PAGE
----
The myth of the great Titan Prometheus, as introduced by Hesiod in his Theogony (8th century B.C.) provides an icon for RegMed. When he stole fire, a symbol for civilization and technology, to give it to mankind he received a cruel punishment [28]. Jupiter had him chained to the Carpathian Mountains, where an eagle by the name of Ethon would pick at his liver every day, which would in turn regenerate during the night (Fig. 1). His torture lasted 30,000 years until he was freed by Hercules [29]. The ancient Greeks were aware of the regenerating capacity of liver, hence they named it ‘hepar’ (Greek: inline image) after inline image, meaning to ‘repair oneself’.

image

Figure 1. The myth of the Titan Prometheus provides an icon for RegMed. Prometheus was known as the benefactor of mankind for his desire to assist mortals and give them many beneficial gifts that helped them to survive and live prosperous lives. His duty as a god was to form man from water and earth, and in doing so, gave them each a gift of strength or speed, craftiness or wisdom, and many other benefactors that improved their ways of living. The most well-known gift of Prometheus was the gift of fire which Prometheus stole from Zeus’ lightning bolts. Prometheus’ defiance and betrayal provoked Zeus to have him chained to Mount Caucasus, where an eagle ate daily from his ever-regenerating liver. As an immortal Titan, Prometheus’ liver grew by night what the eagle had eaten the day before. His torture lasted 30,000 years until he was freed by Hercules.

Download figure to PowerPoint

Three of Aristotle’s works on natural history have survived. These are History of Animals, Generation of Animals and Parts of Animals. He stated that animals in the early developmental stages have a higher potential for regeneration. He made detailed descriptions about regeneration on the limbs of salamanders and deer antlers [30]. He propagated that biological form originates from undifferentiated matter and clearly favoured what would later be described as ‘epigenesis’.

In the second chapter of Genesis, providing another example of epigenetic regeneration, ‘the Lord God built up into a woman the rib that he had taken from the man’[31]. Several thousand years later, the first transplantation of a moor’s leg in replacement of a patient’s diseased lower extremity was attributed to the physician – saints Cosmas and Damian, demonstrating the everlasting quest for tissue replacement [32]. Finally, data from a survey of more than 10,000 mummies from prehistoric Peru demonstrated that cranial trepanation was a routine procedure as early as 3000 B.C. This procedure was sometimes followed by alloplastic reconstruction, as demonstrated by shells, gourds and silver or gold plates found next to trepanated skulls [33].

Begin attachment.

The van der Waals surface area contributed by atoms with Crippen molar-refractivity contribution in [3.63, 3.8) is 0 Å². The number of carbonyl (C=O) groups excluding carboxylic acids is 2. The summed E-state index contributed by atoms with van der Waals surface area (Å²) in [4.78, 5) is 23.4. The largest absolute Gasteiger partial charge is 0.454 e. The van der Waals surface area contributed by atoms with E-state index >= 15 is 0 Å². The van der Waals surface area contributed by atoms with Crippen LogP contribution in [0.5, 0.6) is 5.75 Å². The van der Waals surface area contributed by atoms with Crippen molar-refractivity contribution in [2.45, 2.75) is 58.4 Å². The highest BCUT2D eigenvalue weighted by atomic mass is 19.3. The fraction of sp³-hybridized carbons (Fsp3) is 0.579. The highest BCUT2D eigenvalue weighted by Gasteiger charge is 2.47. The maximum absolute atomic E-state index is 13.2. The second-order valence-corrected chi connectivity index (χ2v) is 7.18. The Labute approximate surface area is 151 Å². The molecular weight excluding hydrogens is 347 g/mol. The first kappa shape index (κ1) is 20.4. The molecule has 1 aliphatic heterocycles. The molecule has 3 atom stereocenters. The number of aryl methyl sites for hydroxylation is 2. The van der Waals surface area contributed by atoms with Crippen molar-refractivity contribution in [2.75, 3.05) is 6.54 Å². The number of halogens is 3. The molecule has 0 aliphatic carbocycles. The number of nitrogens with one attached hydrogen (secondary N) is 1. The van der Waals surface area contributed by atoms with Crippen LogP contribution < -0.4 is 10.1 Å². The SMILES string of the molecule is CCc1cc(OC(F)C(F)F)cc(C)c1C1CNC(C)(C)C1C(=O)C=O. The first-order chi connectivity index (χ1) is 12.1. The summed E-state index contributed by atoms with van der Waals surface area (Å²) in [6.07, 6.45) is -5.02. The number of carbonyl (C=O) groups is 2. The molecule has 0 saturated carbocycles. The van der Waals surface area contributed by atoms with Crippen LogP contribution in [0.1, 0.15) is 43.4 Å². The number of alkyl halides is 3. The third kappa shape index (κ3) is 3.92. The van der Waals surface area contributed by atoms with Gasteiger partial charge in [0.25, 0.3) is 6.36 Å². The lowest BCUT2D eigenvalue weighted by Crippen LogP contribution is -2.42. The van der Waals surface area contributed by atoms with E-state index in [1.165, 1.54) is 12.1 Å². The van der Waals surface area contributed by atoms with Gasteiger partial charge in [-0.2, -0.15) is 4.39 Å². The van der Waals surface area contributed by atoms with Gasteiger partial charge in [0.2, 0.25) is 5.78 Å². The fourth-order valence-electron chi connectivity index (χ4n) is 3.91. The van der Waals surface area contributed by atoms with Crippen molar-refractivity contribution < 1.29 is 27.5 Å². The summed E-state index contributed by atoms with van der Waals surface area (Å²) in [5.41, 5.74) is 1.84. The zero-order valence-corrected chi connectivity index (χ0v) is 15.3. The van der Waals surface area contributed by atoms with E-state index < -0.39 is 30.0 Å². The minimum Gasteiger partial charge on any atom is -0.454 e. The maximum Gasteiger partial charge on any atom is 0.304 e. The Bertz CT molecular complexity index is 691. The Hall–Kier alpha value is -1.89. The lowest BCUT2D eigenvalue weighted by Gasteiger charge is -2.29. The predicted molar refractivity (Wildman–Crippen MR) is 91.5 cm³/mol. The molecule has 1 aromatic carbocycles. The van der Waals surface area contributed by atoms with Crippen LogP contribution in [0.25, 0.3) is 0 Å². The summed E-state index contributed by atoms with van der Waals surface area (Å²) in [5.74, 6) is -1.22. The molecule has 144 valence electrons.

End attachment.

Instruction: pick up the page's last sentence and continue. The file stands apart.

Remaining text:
Hence, it is evident that mankind has been following the endeavour of regeneration since the prehistoric ages. The dream to master regeneration is one primordial ambition like flying or communicating over distances and man cannot rest until he has mastered this quest too.

Regeneration in early research

  1. Top of page
  2. Abstract
  3. Introduction
  4. Regeneration in the ancient world
  5. Regeneration in early research
  6. Tissue engineering
  7. The era of regenerative medicine
  8. Regenerative medicine today
  9. Conclusion
  10. Acknowledgements
  11. Conflict of interest
  12. References

Descartes (1596–1650) in his ‘L’ Homme’, was the first to defy a divine meaning in biological phenomena and stated that the function of the human body can be interpreted by means of its physical and chemical properties. However, it was not until the middle of the 18th century that the idea of an abstract motive power of biological organisms was dismissed by the general public and the scientific elite, when Lavoisier (1743–1794) postulated that the chemical processes governing life could be reproduced and studied in the laboratory. During the same time naturalists were taking sides on the phenomena of generation and regeneration: Pre-formationists supported that appendages to be regenerated and organisms to be born pre-existed as miniatures at the site of interest. So, at the base of a severed lizard tail, in their conception a miniature tail was preformed and waited to be ‘activated’ by an amputation. Likewise, in the sperm or in the ovum of the human there existed a miniature ‘homunculus’ that grew into a newborn infant. This theory was in accordance with the Christian beliefs of creation and prevailed until the middle of the 18th century. On the contrasting end, came the Aristotelean thesis that undifferentiated matter was able to give rise to life. This theory had been actually named ‘epigenesis’ by William Harvey (1578–1657) in his work ‘on the generation of animals’ grossly repeating on Aristotle’s works. Abraham Trembley (1710–1784) produced several publications on the regenerative phenomena on freshwater polyps. He managed to obtain a clone of 50 polyps from one organism that he had quartered. He performed sections at every conceivable plane, contradicting pre-formational beliefs of the time [34]. The question was posed: If the animal soul was the organizing and unifying element of life, how could a newly regenerated form arise? Until the end of the 18th century philosophical and religious debate linked to the science of regeneration was set aside, and epigenesis gained acceptance with the eventual ascendancy of epigenetic and developmental embryology bringing about a revolution in natural sciences.